This week we are discussing coping, not just general coping but very specific. Please read through the specifics for this topic as you begin to respond as there are lots of areas to address.
Chapter 12 Coping and Support in Late Adulthood
Coping Strategies and Aging
Non-developmental Models of Coping
Late adulthood presents new challenges as adults enter their elderly years One popular and long-standing way of describing cognitive coping strategies is through the use of coping mechanisms. These mechanisms can range from the a) More deliberately used and adaptive, such as humor, to b) The more involuntary, immature, and maladaptive, such as an extreme denial of a source of stress (Vaillant, 2000). Another way is to divide strategies by focus- Popular non-developmental models of coping a) Problem-focused category
(1) Aimed at searching for workable solutions or resolutions to the issues creating the stress. b) Emotion-focused category
(1) Generally used when the target or source of the stress cannot be changed or eliminated.
Developmental Regulation Developmental regulation a) Highlights ich increases in strength and effectiveness throughout adulthood b) Offers a strategy for maintaining a sense of personal control over our situation, which is likely to contribute to successful aging c) PRIMARY CONTROL generally involves outward or external actions, d) SECONDARY CONTROL involves deliberately adjusting our internal sense of self, identity, and motivation to cope with external changes (Heckhausen, 1997).
Socioemotional Selectivity Theory Most people maintain the size of their social support network until very late in life. The socioemotional selectivity theory (SST) encourages older adults to cope by regulating their emotional responses, primarily by limiting their social interactions to those that are positive and supportive.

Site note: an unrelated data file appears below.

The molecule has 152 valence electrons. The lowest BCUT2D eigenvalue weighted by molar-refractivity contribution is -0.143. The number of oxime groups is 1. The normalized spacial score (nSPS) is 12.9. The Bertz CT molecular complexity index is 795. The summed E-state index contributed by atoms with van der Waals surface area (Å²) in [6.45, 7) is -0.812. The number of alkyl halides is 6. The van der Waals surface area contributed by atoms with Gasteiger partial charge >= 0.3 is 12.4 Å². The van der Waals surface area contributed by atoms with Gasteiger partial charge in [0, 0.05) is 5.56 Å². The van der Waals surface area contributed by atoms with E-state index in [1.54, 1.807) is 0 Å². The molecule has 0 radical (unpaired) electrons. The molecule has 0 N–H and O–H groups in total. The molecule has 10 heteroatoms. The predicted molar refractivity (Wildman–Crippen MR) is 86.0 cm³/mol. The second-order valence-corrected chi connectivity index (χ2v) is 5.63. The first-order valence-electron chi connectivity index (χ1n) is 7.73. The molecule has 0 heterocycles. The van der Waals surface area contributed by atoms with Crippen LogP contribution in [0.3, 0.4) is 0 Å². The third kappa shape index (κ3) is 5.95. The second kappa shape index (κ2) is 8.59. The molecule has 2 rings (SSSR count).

Selection, Optimization, and Compensation The Selection, Optimization, and Compensation SOC model encourages older adults to a) Survey their resources and select reasonable goals and priorities b) Optimize their resources with a focus on achieving those goals c) Use their resources to compensate for losses. While considered a meta-theory and applied to many areas of life, the SOC model is well suited as a coping strategy for older adults who are adjusting to limited resources and abilities.
Coping by Accepting Social Support
Social Relationships and Support
A helpful way to cope with the challenges of aging is to turn to trustworthy family members, friends, and neighbors. Social networks generally get smaller with age, but they will increase as an older adult experiences more disability and when a crisis occurs.
A Closer Look at caregivers On average, those providing the most care are female, in their 60s, and either the spouse or the adult child of the care recipient. Caregivers often provide over 40 hours of care per week for years, resulting for them in a restricted lifestyle with increased depression and stress.
III. Religiosity, Coping, and Aging
Religious Views of Aging There is a growing interest among researchers to understand the interactions between religiosity, health, coping, and aging.
Adult Religious Development Most religious rites of passage are focused on childhood, adolescence, and young adulthood.
Coping and Religiosity Higher levels of religiosity and greater religious involvement have been found to be correlated with better physical and mental health, although the research conclusions have been mixed and are difficult to interpret.
Post Discussion: There are 3 types of nondevelopmental coping mechanisms: emotional focused, problem-focused and avoidance. Evaluating yourself and those around you for a day or 2, which mechanism do you observe most often with adults? Do you observe a difference between men and women? Between co-workers and friends? Within your family? Where do we learn these coping mechanisms? Why do we distinguish between nondevelopmental and developmental coping? AND, why does the SOC model make more sense for older adults?